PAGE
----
10 nervous habits that hurt your health
You bite your nailsIt's one thing if you nervously bite your nails only during scary movies, but when it becomes a regular habit, it can damage both your nails and the skin around them, says Michael Shapiro, MD, a New York City-based dermatologist. Germs from the mouth get transferred to the skin, and vice versa.
You twirl and pull your hairTwisting and twirling a piece of hair around your finger can lead to damage to the root over time, says Ariel Ostad, MD, a dermatologist based in New York City. "This can result in temporary or permanent areas of hair loss as well as infection," Dr. Ostad says. Obsessive hair pulling may be a sign of a psychiatric impulse control condition called trichotillomania, which requires psychotherapy and medication.
You crack your neckTwisting your head forcibly to one side releases gases built up in the the joints between vertebrae and creates a popping sound. Although this may feel good, repeatedly cracking your neck can make the surrounding ligaments hypermobile and more susceptible to injury, says Michael Gleiber, MD, a board-certified orthopedic surgeon and affiliate assistant professor at Florida Atlantic University's Charles E. Schmidt College of Medicine in Boca Raton.
You touch your faceRepeatedly touching your face or picking at acne can damage the top very thin microscopic layers of the skin, says Jessica Krant, MD, board certified dermatologist and founder of Art of Dermatology and assistant clinical professor of dermatology at SUNY Downstate Medical Center in New York City. "If you bleed, you may have just created a permanent scar," she says. "Do not pick at pimples or itchy areas. Treat them gently with topical creams and plenty of moisturizer."
You grind your teethClenching and grinding your teeth (bruxism) when you're under stress can wreak havoc with your oral health. Grinding can cause teeth to crack or break, which may require repair with crowns or root canals. It can also result in damage to the jaw joint in the form of temporomandibular joint disorder (TMJ), says Justin Philipp, who has a dental practice in Chandler, Ariz. "People clench or grind their teeth as a response to stress. However, most cases are a result of pathology such as misaligned or missing teeth and a 'bad bite.'" Treatments include orthodontics to improve the bite and even Botox injections in the muscles, which can reduce the amount of force and, therefore, the potential damage.
You suck on hard candiesSucking on hard candies bathes your teeth in sugar, which can lead to cavities, says Philipp. Bacteria feed off the sugar, which creates a perfect environment for tooth decay. Chomping down on hard candy can also risk damaging teeth or dental restorations, says Jack Ringer, president of the American Academy of Cosmetic Dentistry.s.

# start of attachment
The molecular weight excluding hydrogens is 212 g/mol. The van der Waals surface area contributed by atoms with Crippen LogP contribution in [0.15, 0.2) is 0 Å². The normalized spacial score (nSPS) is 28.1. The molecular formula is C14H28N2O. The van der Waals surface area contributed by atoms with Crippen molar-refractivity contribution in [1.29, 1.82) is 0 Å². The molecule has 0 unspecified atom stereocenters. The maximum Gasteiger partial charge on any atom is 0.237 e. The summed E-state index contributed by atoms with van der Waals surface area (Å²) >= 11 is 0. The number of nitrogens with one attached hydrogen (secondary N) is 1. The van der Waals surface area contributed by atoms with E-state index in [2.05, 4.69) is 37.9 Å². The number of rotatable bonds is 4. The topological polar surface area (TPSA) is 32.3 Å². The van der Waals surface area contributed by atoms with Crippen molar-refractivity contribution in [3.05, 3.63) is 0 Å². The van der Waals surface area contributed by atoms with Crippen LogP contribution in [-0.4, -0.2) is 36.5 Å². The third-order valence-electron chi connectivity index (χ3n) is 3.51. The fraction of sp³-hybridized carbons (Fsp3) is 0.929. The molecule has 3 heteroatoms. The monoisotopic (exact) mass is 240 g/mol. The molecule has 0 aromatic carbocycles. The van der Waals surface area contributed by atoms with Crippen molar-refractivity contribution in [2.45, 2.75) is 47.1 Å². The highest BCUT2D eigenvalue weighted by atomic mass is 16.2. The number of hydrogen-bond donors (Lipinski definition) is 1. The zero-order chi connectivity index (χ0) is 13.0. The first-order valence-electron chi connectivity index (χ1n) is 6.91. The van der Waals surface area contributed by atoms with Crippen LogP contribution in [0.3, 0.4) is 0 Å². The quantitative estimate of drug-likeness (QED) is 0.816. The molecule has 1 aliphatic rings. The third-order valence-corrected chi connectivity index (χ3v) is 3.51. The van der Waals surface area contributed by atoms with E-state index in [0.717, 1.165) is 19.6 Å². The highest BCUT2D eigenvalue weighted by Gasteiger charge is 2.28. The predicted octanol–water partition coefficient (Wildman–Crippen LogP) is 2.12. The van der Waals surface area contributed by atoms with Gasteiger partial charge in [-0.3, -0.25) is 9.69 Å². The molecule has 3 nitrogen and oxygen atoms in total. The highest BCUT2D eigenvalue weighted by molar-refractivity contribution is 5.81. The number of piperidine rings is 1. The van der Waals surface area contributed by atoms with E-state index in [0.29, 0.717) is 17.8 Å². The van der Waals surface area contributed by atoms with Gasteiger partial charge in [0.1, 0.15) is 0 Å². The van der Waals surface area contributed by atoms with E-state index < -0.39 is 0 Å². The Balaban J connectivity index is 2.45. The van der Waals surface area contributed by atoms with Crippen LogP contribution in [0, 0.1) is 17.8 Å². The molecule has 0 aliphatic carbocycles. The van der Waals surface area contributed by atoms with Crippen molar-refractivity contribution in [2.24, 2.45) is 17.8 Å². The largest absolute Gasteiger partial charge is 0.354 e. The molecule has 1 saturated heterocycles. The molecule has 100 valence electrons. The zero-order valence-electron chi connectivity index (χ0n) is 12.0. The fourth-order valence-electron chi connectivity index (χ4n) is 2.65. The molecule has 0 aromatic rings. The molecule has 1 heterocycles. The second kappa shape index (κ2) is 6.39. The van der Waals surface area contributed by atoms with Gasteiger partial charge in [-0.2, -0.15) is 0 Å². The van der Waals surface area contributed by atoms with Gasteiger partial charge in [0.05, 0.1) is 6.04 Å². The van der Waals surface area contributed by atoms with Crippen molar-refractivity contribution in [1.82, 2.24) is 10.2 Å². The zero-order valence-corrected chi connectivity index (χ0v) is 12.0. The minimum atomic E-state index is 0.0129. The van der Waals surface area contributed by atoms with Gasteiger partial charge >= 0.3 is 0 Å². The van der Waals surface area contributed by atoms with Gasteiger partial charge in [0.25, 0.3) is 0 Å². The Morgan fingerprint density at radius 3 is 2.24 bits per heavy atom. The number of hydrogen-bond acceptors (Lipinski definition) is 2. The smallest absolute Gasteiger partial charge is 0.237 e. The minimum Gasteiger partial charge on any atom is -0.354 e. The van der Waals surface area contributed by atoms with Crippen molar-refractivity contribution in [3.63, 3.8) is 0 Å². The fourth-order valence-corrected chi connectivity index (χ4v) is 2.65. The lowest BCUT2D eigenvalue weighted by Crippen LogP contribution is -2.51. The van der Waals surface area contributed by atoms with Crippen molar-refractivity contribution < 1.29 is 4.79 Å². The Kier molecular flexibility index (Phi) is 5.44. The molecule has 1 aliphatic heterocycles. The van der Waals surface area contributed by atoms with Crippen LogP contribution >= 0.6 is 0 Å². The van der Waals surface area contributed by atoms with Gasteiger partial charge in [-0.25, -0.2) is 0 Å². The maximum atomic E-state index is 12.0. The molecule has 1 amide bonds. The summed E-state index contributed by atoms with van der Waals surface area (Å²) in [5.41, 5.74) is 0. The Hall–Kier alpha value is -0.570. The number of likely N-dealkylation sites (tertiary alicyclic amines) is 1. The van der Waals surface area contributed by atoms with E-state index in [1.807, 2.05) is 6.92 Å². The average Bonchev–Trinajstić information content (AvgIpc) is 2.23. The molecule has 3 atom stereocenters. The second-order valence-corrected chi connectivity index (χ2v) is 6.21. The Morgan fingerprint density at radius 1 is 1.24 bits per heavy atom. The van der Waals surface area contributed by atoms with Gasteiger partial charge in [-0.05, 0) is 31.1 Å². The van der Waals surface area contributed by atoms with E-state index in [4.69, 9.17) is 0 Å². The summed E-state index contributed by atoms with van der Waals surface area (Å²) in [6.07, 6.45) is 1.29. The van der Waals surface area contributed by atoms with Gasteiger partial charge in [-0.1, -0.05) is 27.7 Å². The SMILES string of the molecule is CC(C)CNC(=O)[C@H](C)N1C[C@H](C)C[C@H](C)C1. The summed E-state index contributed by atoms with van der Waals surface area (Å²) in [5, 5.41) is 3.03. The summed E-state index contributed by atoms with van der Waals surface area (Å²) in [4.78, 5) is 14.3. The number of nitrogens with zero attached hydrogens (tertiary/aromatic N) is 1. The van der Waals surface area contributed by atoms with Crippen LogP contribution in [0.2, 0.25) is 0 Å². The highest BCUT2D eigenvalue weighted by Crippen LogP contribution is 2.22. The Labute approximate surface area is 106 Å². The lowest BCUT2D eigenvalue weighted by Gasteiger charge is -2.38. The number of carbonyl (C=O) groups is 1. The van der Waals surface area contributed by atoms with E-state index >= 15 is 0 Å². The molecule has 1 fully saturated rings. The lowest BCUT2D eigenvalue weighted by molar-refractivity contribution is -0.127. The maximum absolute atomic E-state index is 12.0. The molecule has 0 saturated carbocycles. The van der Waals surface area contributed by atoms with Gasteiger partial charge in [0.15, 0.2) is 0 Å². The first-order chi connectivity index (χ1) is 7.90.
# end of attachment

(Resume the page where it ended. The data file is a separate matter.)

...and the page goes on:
You lick or bite your lipNervously licking your lips exposes them to your mouth's digestive enzymes, says Whitney Bowe, MD, a New York board-certified dermatologist. "These enzymes chew away at the skin and can lead to dermatitis and cheilitis (inflammation), which make lips appear dry and cracked," she says. Biting your lips when under stress can cause the development of fibromas, firm flesh colored growths, that may require surgical removal, says Coyle S. Connolly, MD, dermatologist and president of Connolly Dermatology in New Jersey.
You gnaw on the inside of your cheekLike biting your nails, cheek-chewing can also become a nervous habit. "Often the inside of the cheek gets swollen and it then becomes easier to continue biting the same spot," says Ringer. "Even after it heals the habit continues." Over time this can result in chronic inflammation, possible bleeding, and scarring of the area.
You chew gumAll that snapping and popping does more than annoy your coworkers. It may also put you at risk for TMJ from overuse of jaw muscles, says Philipp. Sugarless gum presents a different set of problems, mainly digestive ailments. Sorbitol, an artificial sweetener, produces an unpleasant laxative effect when eaten in excess (18 to 20 sticks a day). Swallowing excess air while chewing also increases risk of a gassy stomach, according to the National Digestive Diseases Information Clearinghouse (NDDIC). "It is usually easier to try to replace the habit with another one than it is to quit, so try something a healthier switch such as drinking water," says Philipp.
You nibble the ends of pencils and pensGerms can lurk on the ends of pens so this habit can expose you to nasty pathogens including cold viruses, says Ted Myatt, director of research compliance at the University of Rhode Island. "An infected person likely has the virus on his or her fingers and spreads it through pens as well as computer keyboards and telephones." And aside from the embarrassment of ink on your mouth from an exploding pen, chewing on writing instruments can damage teeth and dental work as well as injure the soft tissue and gums inside the mouth, says Ringer.